: To achieve the potential contribution of healthy ecosystems at the project level, working with local stakeholders and local expertise and analyzing the local ecosystem services is a first step. Construct a BwN solution which solves the problem at hand, whilst at the same time adding value for the local community and the local ecosystem, in the spirit of the SDG’s. This is the best way to find added value, to get acceptance and local support and to find additional funding sources for the project.

Better estimates of maintenance costs and the additional ecosystem services and benefits

Nature is dynamic and flexible and so Building with Nature may be more suitable than conventional solutions to deal with changing (e.g. climatic) circumstances in the long term: “be adaptive to become resilient”.  On the flip side, the dynamic character of BwN may also be associated with more uncertainties and less predictability. BwN solutions typically have lower investment costs but higher (and more uncertain) maintenance costs. To address this, extra effort in predicting lifecycle costs and developing action perspectives for dealing with uncertainties and risks increase the confidence in the viability of the project, for more information also read our enabler on adaptive management, maintenance and monitoring.

Co-investment, financing arrangements and pre-requisites

The multi-functional character of BwN creates opportunities for a wide array of investors to invest in BwN projects. BwN solutions provide additional values for society in the form of ecosystem services. These may for example lead to improved fish abundance, food production, recreation opportunities and availability of fresh water, leading to the well-being and even the prosperity of the regional economy. Quantifying these aspects and identifying key beneficiaries can help convince existing (public) investors and identify co-investors, leading to financial arrangements. If the contribution to the global challenges (SDG’s, Climate Adaptation, Ecosystem Restoration) is evident, a range of funds and IFI’s may be willing to support the financing of the project (i.e. provide a loan) under attractive conditions.  If private value streams can be connected the project, it may also be possible to attract private investors. By identifying potential public and private investors from the early stages of project development and engaging with them throughout, a strong and solid business case can be developed.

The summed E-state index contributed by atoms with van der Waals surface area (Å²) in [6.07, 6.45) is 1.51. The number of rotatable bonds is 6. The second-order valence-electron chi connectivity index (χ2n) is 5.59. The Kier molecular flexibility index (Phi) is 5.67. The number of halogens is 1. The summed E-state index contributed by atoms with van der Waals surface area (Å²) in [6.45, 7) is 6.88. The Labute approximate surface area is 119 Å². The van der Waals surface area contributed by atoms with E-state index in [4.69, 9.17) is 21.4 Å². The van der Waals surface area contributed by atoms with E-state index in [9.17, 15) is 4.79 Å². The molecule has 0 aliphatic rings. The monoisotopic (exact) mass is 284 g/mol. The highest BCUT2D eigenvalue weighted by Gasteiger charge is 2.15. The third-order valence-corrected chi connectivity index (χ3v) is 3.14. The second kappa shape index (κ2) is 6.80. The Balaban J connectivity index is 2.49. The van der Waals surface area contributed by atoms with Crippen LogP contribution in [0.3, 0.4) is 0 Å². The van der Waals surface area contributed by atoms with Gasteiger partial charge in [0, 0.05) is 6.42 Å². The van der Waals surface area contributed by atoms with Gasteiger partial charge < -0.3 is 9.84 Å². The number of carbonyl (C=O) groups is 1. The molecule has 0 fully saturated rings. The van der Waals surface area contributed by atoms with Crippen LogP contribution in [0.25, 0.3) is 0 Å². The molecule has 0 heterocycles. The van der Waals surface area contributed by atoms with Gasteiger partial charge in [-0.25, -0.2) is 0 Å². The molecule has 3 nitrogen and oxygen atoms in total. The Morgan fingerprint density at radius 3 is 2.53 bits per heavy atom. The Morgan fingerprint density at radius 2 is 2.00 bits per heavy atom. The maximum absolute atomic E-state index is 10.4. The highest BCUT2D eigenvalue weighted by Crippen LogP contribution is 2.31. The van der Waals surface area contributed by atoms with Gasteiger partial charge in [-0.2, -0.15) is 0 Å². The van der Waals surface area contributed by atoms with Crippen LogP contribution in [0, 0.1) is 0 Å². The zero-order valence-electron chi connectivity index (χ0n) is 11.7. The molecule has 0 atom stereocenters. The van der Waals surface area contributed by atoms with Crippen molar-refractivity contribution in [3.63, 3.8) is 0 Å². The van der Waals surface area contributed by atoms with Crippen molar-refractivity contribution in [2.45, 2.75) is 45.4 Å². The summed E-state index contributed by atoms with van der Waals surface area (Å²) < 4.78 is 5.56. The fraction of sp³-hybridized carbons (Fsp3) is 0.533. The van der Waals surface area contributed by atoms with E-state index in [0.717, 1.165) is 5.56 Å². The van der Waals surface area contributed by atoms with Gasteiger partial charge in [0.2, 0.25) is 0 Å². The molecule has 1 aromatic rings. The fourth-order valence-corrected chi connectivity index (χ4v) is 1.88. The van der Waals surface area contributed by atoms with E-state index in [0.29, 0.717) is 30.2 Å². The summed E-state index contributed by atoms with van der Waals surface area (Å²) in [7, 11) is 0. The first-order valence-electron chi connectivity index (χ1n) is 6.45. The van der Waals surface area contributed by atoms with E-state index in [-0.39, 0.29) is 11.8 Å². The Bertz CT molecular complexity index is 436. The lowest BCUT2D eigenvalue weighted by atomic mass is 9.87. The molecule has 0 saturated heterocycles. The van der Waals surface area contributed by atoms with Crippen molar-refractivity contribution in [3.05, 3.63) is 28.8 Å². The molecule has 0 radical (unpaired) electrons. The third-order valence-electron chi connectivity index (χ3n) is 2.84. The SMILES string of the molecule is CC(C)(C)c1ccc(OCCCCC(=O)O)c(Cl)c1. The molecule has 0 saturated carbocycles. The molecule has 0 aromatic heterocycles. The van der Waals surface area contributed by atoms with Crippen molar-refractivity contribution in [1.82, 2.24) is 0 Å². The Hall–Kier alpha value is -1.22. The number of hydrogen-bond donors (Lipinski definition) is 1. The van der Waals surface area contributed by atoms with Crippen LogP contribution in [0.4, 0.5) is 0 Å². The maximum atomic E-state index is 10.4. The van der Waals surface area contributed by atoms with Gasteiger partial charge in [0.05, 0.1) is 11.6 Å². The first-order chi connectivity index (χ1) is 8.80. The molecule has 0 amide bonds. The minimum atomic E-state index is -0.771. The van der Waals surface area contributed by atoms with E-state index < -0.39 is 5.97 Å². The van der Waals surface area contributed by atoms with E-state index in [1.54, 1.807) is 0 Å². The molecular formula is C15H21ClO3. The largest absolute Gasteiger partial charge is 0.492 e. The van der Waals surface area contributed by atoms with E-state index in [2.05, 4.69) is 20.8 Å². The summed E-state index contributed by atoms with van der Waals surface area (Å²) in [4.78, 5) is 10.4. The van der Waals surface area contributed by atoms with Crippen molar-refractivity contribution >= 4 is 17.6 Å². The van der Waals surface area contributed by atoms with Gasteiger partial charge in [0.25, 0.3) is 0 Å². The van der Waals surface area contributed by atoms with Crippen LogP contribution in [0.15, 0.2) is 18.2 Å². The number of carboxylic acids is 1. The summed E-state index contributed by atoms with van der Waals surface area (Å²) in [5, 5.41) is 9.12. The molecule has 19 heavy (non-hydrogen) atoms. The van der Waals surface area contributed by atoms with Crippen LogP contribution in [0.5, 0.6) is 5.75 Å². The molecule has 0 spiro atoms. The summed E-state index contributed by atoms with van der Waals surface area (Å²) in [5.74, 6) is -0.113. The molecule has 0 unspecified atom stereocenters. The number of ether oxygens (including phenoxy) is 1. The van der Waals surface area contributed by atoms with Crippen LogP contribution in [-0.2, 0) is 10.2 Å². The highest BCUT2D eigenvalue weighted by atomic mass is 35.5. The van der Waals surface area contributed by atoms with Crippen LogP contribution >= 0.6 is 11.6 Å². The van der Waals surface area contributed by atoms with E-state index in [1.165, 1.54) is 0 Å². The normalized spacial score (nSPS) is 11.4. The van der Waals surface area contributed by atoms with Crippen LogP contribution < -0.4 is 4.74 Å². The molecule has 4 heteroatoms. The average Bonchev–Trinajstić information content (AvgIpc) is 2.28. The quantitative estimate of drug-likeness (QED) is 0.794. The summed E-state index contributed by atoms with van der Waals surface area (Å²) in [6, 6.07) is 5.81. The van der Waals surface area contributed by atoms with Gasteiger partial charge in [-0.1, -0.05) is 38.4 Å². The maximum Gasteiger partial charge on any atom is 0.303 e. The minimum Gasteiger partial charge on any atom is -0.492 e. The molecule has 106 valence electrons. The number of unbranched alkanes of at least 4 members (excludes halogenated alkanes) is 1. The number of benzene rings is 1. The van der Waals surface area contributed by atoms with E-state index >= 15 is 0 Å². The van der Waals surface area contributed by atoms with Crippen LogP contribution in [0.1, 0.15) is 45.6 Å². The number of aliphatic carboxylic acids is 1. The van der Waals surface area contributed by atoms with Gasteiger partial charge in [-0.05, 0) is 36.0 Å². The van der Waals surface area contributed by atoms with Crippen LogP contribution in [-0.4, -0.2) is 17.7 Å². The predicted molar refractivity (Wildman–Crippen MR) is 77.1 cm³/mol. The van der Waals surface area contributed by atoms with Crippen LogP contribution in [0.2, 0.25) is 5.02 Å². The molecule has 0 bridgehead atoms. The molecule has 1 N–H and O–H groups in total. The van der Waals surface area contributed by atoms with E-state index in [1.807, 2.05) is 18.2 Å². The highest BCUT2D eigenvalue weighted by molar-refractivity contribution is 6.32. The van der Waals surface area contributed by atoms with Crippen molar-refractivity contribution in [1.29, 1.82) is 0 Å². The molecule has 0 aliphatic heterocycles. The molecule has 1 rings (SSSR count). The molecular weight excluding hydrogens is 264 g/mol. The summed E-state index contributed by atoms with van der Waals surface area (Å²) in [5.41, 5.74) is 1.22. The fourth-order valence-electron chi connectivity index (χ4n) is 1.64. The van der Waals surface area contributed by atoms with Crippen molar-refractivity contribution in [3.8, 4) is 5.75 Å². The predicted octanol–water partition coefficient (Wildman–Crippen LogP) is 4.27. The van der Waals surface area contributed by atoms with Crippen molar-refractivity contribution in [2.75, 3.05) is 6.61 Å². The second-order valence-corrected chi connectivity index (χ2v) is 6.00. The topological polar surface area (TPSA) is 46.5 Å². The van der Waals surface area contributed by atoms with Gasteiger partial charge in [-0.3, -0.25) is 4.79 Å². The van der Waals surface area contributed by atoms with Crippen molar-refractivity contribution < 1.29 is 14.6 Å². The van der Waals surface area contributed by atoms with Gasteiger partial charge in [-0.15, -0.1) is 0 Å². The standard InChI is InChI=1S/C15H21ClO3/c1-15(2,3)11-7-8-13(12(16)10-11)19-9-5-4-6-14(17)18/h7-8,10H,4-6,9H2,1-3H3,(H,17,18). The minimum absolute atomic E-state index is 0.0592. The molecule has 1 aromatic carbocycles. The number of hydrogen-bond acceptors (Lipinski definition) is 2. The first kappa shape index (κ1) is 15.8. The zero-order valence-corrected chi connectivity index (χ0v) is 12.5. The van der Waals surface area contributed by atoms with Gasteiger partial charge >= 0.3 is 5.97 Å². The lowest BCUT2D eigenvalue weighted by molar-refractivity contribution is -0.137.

Because BwN considers several aspects that are important for society and nature, a business case for BwN is less straight-forward than for traditional projects. Developing a business case is a process, not a project: it consists of iterations. So, a clear procedure to come to a proper business case will help the realization of BwN solutions. We have developed various documents that aim to support business developers through the procedure to build a sound business case for a BwN project.

Within the INTERREG BwN in the North Sea region project we developed a guidance document on ‘Making a (business) case for  BwN’.

Building on this document, we developed a shorter, more targeted guidance note for business developers around the globe, following the slogan: think global act local and is thus applicable around the globe, which can be read here.

As illustration we enclose three in-depth business cases around northern Europe: Denmark, Scotland and the Netherlands, also developed under the INTERREG project.